I talked on the phone today with the mother of a 15 year old girl here in Tallahassee who has bliateral implants. Her daughter received her first implant at age 2 and was, at the time, the youngest person in Florida to receive an implant. Children as young as 6 months are receiving implants in some parts of the country these days. Anyway, we are meeting with this family on Wednesday evening next week. It is my hope that we will have Deaf/Hard-of-hearing role models for Lily as she grows up. Maybe this girl will turn out to be one of them.

Oh, and we are still waiting for Lily's hearing aid but I have recently had a lot of help from our service coordinator/Program Director of Early Steps. She tells me that I am keeping her on her toes. She has been talking with Lily's audiologist and with someone from the State of FL and it looks like we will likely be able to get even more financial help with Lily's aid. We have been told to hold off until after our appointment with Dr. Antonelli because they think that he will want to aid both ears initially. I am not sure why there has been such a struggle in getting this aid. Surely there are other parents of children with hearing loss that have been through this process. 1 in 600 children in Florida each year are born with hearing loss. There were 3900 babies born in Tallahassee last year. That means roughly 6 kids per year, which means about 18 kids 3 and under that are served by the Early Steps/SHINE program. I just don't understand why it seems like they don't know what to do with us. Maybe I ask too many questions....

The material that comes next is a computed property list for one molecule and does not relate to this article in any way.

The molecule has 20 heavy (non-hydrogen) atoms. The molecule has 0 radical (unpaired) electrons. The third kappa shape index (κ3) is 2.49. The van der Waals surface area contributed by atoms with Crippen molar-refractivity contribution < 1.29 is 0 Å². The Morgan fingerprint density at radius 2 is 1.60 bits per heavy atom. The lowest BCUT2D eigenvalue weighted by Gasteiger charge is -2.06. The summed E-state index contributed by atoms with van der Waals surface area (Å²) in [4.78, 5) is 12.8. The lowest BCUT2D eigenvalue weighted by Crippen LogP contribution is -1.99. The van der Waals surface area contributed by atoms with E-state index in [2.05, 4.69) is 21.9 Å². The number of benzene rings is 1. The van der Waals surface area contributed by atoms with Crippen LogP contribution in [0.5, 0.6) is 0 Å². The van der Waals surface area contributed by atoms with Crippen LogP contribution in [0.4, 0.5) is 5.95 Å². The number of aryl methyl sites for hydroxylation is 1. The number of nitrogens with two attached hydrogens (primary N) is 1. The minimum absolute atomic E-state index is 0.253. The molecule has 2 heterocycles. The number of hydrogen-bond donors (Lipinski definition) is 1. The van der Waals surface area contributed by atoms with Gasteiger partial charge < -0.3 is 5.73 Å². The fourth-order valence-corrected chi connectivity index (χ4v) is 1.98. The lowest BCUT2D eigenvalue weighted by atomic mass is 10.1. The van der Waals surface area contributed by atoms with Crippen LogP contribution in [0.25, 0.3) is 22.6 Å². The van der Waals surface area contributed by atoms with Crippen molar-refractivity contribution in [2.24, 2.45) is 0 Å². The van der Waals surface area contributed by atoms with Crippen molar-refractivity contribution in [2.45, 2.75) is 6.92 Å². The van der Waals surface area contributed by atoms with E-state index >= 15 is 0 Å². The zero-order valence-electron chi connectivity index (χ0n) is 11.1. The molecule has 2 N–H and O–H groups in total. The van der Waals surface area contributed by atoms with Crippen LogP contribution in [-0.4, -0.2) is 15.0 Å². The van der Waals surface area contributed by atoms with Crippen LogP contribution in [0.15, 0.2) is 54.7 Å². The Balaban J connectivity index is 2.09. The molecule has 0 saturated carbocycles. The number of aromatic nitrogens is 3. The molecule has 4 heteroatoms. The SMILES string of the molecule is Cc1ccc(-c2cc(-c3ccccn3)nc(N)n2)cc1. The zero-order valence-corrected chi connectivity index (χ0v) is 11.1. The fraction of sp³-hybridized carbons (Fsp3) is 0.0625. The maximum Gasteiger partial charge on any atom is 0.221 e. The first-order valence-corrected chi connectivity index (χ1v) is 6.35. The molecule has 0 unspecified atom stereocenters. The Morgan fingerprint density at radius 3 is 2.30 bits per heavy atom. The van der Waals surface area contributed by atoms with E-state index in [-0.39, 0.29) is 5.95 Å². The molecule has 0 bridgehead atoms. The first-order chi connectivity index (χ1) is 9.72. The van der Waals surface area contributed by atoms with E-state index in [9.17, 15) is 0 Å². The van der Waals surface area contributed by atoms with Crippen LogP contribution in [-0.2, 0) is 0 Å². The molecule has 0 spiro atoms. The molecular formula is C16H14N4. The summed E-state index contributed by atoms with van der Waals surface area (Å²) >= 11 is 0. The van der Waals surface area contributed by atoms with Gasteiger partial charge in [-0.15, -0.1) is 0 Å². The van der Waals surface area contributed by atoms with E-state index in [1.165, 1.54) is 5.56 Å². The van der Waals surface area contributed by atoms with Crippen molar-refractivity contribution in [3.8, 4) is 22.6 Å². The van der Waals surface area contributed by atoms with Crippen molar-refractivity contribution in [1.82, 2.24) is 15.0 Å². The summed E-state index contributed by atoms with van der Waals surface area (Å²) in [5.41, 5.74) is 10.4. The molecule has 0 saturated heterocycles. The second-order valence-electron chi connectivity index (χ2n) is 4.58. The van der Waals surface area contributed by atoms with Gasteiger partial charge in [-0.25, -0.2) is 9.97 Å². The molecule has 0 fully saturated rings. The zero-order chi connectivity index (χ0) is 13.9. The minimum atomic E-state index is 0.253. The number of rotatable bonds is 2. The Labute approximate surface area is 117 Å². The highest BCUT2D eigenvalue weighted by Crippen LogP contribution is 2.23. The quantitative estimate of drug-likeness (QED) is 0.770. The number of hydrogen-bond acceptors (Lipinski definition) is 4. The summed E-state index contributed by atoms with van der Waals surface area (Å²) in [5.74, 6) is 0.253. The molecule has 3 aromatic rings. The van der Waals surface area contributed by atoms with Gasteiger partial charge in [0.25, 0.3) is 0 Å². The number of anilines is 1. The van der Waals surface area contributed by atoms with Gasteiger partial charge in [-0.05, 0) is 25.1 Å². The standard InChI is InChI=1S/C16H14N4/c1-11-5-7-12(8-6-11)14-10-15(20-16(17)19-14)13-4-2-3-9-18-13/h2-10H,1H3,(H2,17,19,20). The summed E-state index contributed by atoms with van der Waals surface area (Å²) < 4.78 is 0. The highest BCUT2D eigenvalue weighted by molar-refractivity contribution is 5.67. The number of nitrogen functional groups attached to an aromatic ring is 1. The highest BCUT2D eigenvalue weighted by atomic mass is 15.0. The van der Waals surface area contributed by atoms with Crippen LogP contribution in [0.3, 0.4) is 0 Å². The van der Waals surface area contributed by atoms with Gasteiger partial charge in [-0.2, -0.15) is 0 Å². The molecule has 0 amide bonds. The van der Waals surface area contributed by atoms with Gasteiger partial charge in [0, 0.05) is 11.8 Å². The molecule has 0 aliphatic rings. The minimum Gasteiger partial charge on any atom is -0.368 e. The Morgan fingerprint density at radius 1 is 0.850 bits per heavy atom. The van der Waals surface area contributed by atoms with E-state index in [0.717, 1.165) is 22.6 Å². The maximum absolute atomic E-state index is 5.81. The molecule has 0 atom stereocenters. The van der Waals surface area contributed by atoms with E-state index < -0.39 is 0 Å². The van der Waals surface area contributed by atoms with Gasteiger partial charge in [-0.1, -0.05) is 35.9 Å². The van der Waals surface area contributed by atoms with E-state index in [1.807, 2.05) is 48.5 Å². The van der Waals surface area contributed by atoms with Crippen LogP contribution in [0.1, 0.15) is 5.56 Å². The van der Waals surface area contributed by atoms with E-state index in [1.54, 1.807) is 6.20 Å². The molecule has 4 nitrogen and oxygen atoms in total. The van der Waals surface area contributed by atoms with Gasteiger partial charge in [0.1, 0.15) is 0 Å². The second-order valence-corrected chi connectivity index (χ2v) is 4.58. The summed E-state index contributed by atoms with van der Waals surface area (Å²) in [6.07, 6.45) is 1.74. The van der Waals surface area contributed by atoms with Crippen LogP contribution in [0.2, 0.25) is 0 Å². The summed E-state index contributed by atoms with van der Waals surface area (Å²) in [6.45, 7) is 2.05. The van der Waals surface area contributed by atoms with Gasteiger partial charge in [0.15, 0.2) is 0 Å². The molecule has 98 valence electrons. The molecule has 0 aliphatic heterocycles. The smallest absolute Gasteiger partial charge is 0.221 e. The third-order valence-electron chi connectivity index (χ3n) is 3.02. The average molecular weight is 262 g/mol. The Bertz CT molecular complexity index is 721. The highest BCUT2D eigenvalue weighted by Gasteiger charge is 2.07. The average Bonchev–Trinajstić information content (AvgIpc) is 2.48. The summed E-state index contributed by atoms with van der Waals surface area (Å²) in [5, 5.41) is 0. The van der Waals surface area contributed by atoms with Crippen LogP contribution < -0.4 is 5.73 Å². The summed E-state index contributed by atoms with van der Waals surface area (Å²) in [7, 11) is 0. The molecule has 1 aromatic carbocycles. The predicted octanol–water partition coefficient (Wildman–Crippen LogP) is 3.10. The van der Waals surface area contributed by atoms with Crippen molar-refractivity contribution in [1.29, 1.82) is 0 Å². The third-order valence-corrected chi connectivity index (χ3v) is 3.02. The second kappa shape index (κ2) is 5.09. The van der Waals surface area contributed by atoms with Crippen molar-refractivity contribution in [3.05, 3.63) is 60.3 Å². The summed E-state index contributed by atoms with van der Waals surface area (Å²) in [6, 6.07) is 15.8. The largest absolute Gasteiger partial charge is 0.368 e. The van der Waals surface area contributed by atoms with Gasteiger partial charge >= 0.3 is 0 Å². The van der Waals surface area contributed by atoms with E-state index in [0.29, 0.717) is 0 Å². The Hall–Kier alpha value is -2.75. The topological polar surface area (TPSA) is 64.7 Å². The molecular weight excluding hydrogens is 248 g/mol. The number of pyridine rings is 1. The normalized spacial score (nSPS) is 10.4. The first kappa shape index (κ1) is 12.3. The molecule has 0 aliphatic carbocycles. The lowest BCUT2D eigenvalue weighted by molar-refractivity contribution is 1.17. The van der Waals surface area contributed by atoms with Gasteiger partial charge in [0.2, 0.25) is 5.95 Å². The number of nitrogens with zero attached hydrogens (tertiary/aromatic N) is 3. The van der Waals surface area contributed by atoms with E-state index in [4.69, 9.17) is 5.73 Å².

Saturday, August 19, 2006

Cochlear War

I have been almost forcing myself to read the other side of the argument regarding cochlear implants. This argument comes from the Deaf community. It seems important to understand their views, since they have actually know what it is like to live the life of deaf person, and I have no firsthand knowledge of this. For Lily's sake, I have sought out the deaf persepective. I came across this site, Cochlear War, which has an open letter to parents who are considering implanting their prelingual children. It was an eye-opening thing to read and gives me lots to think about in this week before our appointment with the cochlear implant surgeon.

There is a lot to read in that letter and I have read it a couple of times now. In my last re-reading, I picked up on this part, which I missed the first time around. Makes me feel better somehow...

We don’t believe that a cochlear implant should be installed in prelingually deaf babies and young children. If a child already has experience in hearing and speech before losing her hearing, and has become profoundly deaf as a result of sickness or trauma after learning how to speak, or was born hard-of-hearing but lost her hearing gradually, we have no objection to the implant, because the child is simply reconnecting with her previous mode of communication. That child already has a basis for spoken and aural language. An implant will enable the child to build on the existing foundation.